Salazar's response focused on the obviously improper construction of the well in Mangan's community and made reference to Ohio Gov. John Kasich's comment in his recent State of the State address mentioning that some natural gas companies just do the job wrong. Salazar assured Mangan that when fracking is done on public lands it will be done right and excused himself since his department doesn't manage private lands. Mangan replied, "These wells, Sir, they were actually drilled in Medina County park system. It's not private land."
When a question was posed to Salazar regarding the controversial Keystone XL pipeline, a $7 billion project to bring heavy, sour crude oil from tar sands production in Alberta, Canada, through the breadbasket of America, to Port Arthur, Texas, for refining, he answered, "The President and the administration have never reached a judgement as to whether or not it should be built" since the State Department, the permitting agency, determined that there wasn't enough time to evaluate the proposal that has yet to be filed on the alternative route of the pipeline. He said that "at the end of the day it may be built," citing the advantage of tar sands oil contributing to national security if, as he believes, the U.S. consumes the oil.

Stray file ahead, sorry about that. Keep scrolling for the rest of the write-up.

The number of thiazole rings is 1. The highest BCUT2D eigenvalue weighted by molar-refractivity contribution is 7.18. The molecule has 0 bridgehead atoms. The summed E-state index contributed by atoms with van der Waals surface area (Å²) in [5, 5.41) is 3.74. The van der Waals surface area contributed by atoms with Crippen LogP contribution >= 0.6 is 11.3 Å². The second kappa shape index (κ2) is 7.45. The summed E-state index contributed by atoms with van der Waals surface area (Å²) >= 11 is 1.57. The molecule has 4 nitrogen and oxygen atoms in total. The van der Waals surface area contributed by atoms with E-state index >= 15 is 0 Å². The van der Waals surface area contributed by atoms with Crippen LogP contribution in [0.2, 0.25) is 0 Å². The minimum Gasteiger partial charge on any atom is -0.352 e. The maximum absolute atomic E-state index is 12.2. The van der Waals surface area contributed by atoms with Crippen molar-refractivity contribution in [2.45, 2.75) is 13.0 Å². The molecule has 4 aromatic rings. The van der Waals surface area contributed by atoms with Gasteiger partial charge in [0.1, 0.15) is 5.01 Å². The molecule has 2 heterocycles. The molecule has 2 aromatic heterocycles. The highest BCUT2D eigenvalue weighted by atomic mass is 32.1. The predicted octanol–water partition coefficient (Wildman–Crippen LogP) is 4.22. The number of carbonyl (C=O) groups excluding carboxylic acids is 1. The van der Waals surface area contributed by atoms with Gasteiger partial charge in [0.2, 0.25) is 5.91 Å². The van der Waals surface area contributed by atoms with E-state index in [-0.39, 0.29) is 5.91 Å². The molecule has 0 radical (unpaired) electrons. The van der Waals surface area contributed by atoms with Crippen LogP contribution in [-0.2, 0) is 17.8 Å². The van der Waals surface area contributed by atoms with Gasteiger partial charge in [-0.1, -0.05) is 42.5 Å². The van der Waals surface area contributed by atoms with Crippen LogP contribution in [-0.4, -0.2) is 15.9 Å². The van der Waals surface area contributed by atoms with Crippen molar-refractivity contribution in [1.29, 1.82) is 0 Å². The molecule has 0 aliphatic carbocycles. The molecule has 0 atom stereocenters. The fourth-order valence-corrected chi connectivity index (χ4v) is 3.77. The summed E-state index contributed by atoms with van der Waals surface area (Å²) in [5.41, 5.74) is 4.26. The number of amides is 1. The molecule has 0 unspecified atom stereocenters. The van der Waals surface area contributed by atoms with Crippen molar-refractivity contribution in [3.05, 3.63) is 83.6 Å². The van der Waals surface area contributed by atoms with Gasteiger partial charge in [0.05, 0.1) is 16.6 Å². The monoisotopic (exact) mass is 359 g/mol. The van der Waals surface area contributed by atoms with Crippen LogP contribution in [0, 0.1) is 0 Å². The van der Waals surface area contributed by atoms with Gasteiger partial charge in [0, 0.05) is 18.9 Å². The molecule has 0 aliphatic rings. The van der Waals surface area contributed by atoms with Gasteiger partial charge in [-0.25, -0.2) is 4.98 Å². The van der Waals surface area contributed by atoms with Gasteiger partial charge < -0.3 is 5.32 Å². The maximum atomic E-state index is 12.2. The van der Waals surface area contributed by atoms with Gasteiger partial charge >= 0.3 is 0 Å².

However, experts have shown that the Keystone XL pipeline is an export pipeline. "The Gulf Coast refiners at the end of the pipeline's route are focused on expanding exports, and the nature of the tar sands crude Keystone XL delivers enhances their capacity to do so," according to a report by Oil Change International. In addition, the report highlights the company Valero, the top beneficiary of the pipeline, and the export strategy the company recently presented to its investors. Because the company's refinery is within a Foreign Trade Zone, it will accomplish its export strategy tax-free. The report also said that with U.S. oil demand decreasing, due to higher fuel economy standards and slow economic growth, and with U.S. production of domestic oil increasing, U.S. refiners are turning to export.